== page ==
5 reasons to get an Electric Motorcycle Today
Should anyone buy, convert, or build an electric motorcycle today? They can go as fast as 168 miles per hour! They are clean, efficient, and cost-effective. Plus, they haul! Electric motorcycles are virtually maintenance-free: They never require oil changes, new spark plugs, or any other regular repairs.
You see, electric vehicles (EVs) were designed to do whatever was needed in the past and can be designed and refined to do whatever is needed in the future.
What do you need an EV to be: big, small, powerful, fast, ultra efficient? Design to meet that need. Bill Dube did it with his electric motorcycle; why can’t you?
Also, think about some of the facts and statistics from the U.S. Department of Energy (DOE) and various notable sources: The DOE states that more than half the oil we use every day is imported.
This level of dependence on imports (55 percent) is the highest in our history. The DOE even goes on to say that this dependence on foreign oil will increase as we use up domestic resources.
Also, as a national security issue, we all should be concerned that the vast majority of the world’s oil reserves are concentrated in the
Middle East (65–75 percent) and controlled by the members of the OPEC oil cartel
Further, the DOE goes on to state that 133 million Americans live in areas that failed at least one National Ambient Air Quality Standard.
Transportation motorcycles produce 25–75 percent of key chemicals that pollute the air, causing smog and health problems. All new motorcycles must meet federal emissions standards.
As motorcycles get older, however, the amount of pollution they produce increases. Here are some reasons why:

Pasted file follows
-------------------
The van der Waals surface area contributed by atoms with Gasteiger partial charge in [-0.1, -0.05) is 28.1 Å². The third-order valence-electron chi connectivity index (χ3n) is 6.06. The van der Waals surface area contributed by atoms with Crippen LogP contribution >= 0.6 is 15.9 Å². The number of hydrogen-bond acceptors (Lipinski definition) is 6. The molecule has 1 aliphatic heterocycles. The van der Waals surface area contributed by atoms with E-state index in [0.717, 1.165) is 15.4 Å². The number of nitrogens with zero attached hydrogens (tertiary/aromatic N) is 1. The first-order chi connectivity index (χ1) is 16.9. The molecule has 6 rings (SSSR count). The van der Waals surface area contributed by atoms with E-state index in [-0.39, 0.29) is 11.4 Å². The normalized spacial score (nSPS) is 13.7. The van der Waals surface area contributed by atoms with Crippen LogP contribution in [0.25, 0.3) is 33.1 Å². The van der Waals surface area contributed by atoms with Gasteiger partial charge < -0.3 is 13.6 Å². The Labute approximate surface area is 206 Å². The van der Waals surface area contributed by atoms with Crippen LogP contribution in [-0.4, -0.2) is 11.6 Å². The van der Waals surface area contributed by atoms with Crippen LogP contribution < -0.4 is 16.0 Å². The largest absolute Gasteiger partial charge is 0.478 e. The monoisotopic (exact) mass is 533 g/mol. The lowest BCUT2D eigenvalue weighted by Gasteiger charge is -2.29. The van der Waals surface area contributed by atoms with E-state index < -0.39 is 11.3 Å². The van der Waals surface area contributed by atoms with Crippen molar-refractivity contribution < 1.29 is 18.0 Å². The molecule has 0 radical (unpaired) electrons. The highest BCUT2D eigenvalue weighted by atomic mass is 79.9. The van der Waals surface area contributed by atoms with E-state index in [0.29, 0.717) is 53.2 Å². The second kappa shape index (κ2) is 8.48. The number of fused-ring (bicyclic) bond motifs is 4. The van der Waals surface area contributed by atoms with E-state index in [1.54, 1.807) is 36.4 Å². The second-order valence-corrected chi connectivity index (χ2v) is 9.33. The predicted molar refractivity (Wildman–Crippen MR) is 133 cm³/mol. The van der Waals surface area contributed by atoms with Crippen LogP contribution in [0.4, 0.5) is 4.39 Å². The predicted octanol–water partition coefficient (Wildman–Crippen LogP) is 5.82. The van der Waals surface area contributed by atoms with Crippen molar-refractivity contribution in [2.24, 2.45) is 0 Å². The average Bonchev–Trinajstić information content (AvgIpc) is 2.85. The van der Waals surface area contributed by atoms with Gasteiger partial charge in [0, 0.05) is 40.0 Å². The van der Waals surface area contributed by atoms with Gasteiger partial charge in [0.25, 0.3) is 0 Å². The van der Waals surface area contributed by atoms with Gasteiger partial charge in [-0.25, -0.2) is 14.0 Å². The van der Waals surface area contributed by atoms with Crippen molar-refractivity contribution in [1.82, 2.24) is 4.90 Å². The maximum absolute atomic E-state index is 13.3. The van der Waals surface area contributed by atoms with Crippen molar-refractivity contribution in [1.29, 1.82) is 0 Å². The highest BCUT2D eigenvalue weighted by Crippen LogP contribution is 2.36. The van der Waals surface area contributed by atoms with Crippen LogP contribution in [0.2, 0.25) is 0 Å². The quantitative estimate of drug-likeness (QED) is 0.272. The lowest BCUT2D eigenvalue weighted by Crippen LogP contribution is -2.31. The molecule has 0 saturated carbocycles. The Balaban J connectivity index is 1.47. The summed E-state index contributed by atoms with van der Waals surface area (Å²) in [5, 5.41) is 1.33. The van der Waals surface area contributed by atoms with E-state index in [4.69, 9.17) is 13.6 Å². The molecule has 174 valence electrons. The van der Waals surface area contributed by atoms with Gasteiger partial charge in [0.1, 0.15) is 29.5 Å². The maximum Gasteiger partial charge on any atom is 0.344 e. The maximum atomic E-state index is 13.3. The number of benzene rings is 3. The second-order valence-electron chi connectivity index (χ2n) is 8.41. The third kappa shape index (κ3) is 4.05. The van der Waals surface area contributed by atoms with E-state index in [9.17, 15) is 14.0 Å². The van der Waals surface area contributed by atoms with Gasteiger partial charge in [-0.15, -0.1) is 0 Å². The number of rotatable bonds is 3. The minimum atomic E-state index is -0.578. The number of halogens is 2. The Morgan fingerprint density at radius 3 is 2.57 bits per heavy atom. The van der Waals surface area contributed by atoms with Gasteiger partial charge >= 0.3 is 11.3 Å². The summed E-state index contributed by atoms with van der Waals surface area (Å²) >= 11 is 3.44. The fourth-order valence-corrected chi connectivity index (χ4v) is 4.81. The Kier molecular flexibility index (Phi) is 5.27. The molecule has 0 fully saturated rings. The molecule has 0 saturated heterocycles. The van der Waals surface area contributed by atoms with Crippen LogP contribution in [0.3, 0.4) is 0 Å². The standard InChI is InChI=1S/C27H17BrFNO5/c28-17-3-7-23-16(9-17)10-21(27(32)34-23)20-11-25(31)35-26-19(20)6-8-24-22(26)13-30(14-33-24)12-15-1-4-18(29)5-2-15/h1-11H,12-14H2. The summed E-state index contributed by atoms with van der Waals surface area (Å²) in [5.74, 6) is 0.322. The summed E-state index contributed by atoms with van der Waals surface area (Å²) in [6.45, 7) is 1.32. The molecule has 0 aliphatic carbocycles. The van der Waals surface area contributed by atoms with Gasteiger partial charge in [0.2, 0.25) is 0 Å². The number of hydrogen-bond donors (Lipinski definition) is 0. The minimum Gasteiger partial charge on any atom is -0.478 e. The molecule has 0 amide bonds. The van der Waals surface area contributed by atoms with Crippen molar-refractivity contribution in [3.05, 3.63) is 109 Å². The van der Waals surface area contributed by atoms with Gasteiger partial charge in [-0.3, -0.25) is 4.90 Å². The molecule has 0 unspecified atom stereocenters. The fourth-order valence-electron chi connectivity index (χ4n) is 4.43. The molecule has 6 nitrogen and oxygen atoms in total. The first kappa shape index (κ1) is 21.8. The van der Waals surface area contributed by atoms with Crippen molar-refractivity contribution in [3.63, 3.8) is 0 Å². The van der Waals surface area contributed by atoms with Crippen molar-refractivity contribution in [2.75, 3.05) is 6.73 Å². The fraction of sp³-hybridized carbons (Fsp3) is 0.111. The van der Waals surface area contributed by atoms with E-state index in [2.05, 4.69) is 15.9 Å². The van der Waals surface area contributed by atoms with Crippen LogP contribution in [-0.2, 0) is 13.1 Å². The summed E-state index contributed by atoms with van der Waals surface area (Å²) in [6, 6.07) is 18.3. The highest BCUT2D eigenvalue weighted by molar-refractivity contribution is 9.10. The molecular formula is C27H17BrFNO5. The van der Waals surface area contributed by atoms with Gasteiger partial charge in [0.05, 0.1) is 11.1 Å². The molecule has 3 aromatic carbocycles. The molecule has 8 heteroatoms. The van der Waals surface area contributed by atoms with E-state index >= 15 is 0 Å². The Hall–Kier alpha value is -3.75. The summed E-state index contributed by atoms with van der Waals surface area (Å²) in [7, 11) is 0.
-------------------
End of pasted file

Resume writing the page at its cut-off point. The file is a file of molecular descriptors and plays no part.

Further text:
1. Although they are only at a relatively embryonic stage in terms of market penetration, electric motorcycles represent the most environmentally viable option because there are no emissions
The energy generated to power an EV and to move a motorcycle is 97 percent cleaner in terms of noxious pollutants.
2. Another advantage of electric motors is their ability to provide power at almost any engine speed. Whereas only about 20 percent of the chemical energy in gasoline gets converted into useful work at the wheels of an internal combustion motorcycle, 75 percent or more of the energy from a battery reaches the wheels of an EV.
3. One of the big arguments made by automobile companies against EVs is that they are powered by power plants, which are powered primarily by coal. Less than 2 percent of
electricity is generated from oil, so using electricity as a transportation fuel would greatly reduce dependence on imported petroleum U.S.
4. Even assuming that the electricity to power an EV is not produced from rooftop solar or natural gas (let’s assume it comes 100 percent from coal), it is still much cleaner than gasoline produced from petroleum
5. In addition, power plants are stationary sources that can be modified over time to become cleaner
The major concerns facing the electric motorcycle industry are range, top speed, and cost. Ultimately, the batteries will determine the cost and performance.
Gas car conversions have been built for years using performance-based engines and motors and currently approved frames. Why not motorcycles?
Shows an example of one of many electric motorcycles, the Electric Motorsport electric GPR
The Killacycle using a blast of 1,800 amps of current can propel you a 168 mph in a little over 7 seconds
You can convert an electric motorcycle to go over 100 miles on a charge.
With lithium-ion battery technology, you can get an EV to go hundreds of miles, and the cost is still less than that of some brand-new motorcycles on the market.
The point is that you can get an electric motorcycle today. You also can take any motorcycle you want and convert it to an electric motorcycle. You also can encourage the fix-it person down the street to help with the conversion so that more mechanics across the country are building electric motorcycles.